Pre-Colonization: 5,000 BCE – 1771

The land upon which South Pasadena is now situated was once the home of a flourishing Tongva nation. Archaeological sites have verified the presence of the Tongva people in the Los Angeles basin for at least 7,000 years.1 The Tongva were part of the Uzo-Aztecan language group, meaning their language came from the same root as the widely spoken Nahuatl in modern day Mexico.2 They, along with the Chumash, dominated much of Southern California including the modern Los Angeles metropolitan area. They are often known today as the Gabrielinos which was the name that Spanish colonizers gave them attributed to their forced participation in the building of the San Gabriel mission.1 

The Hahamogna tribe lived within today’s South Pasadena borders and extended into Pasadena and Altadena.3 In modern day South Pasadena, they inhabited the Arroyo Seco valley and extended north. Upon the arrival of Spanish colonizers, the Hahamogna tribe was sometimes referred to as Pascual after the Spanish Roman Catholic saint. This name was codified in the Mexican land grant establishing Rancho San Pascual which included parts of modern South Pasadena. Today’s San Pascual stables still garnish that name.4 In Pasadena, the Hahamongna Watershed Park yields the name of the indigenous tribe due to the archaeological discoveries that have occurred there.5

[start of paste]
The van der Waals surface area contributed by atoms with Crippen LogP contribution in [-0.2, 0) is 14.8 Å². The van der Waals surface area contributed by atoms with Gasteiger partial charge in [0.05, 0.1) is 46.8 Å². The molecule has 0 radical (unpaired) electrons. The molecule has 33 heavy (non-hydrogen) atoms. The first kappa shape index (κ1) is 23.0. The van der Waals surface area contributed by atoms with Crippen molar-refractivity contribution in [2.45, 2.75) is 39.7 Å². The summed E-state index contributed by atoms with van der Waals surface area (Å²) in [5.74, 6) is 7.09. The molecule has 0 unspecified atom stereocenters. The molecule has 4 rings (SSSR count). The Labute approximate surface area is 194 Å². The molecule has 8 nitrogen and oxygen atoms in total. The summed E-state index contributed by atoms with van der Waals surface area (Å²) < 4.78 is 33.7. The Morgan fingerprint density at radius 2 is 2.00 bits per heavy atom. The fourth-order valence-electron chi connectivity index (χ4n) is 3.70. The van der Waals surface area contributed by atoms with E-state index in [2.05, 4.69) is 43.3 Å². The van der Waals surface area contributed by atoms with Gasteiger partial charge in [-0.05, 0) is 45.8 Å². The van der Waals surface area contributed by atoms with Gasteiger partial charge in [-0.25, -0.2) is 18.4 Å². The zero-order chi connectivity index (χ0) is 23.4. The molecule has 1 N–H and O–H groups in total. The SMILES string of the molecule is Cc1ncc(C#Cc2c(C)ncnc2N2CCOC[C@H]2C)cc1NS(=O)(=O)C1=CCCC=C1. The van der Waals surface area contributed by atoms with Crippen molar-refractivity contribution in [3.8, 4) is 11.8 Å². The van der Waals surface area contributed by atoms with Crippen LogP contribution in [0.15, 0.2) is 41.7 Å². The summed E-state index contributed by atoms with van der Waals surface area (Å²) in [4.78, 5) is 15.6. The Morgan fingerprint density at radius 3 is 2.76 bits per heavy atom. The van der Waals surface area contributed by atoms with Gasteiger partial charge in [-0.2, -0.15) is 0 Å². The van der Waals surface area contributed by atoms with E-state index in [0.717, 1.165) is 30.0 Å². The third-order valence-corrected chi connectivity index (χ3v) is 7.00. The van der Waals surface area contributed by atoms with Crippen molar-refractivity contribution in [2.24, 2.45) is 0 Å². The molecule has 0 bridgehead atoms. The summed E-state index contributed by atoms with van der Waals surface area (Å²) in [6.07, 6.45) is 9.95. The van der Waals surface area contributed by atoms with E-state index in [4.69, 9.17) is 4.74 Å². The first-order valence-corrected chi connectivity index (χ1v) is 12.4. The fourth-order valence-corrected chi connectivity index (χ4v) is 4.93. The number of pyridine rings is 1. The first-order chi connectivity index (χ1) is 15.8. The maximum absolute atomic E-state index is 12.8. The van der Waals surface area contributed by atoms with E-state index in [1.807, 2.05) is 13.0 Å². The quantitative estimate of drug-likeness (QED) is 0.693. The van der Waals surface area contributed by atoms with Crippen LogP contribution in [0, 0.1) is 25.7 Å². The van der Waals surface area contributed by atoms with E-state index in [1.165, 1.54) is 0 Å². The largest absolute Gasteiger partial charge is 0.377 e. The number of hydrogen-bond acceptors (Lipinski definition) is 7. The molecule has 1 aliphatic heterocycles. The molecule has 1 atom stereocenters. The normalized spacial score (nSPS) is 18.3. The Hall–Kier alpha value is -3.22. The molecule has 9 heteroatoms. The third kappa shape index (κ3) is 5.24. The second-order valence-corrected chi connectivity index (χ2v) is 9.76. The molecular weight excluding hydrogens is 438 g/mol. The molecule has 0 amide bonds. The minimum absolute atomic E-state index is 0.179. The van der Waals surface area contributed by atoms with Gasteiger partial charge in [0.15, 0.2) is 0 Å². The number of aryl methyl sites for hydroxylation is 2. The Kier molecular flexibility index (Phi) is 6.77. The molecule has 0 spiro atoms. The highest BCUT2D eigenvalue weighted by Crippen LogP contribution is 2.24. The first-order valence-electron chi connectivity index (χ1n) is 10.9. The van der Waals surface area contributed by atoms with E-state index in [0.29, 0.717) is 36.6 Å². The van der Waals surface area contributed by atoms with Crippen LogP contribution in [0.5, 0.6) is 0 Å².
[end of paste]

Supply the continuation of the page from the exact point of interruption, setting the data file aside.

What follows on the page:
There remain no monuments to the Tongva nation nor the Hahamogna tribe in South Pasadena yielding their indigenous names, instead opting for the Spanish colonial impositions.


1. Gabrielino – Tongva Tribe, “Tribal History.” Gabrielino Tribe.

2. Wikipedia contributors, “Tongva.” Wikipedia, The Free Encyclopedia.

3. Tongva People, “Villages.” Tongva People: A dynamic study of the Villages and Locations of the Gabrielino-Tongva Indians.

4. San Pascual Stables Homepage, “San Pascual Stables.” San Pascual Stables.

5. Wikipedia contributors, “Hahamog’na.” Wikipedia, The Free Encyclopedia.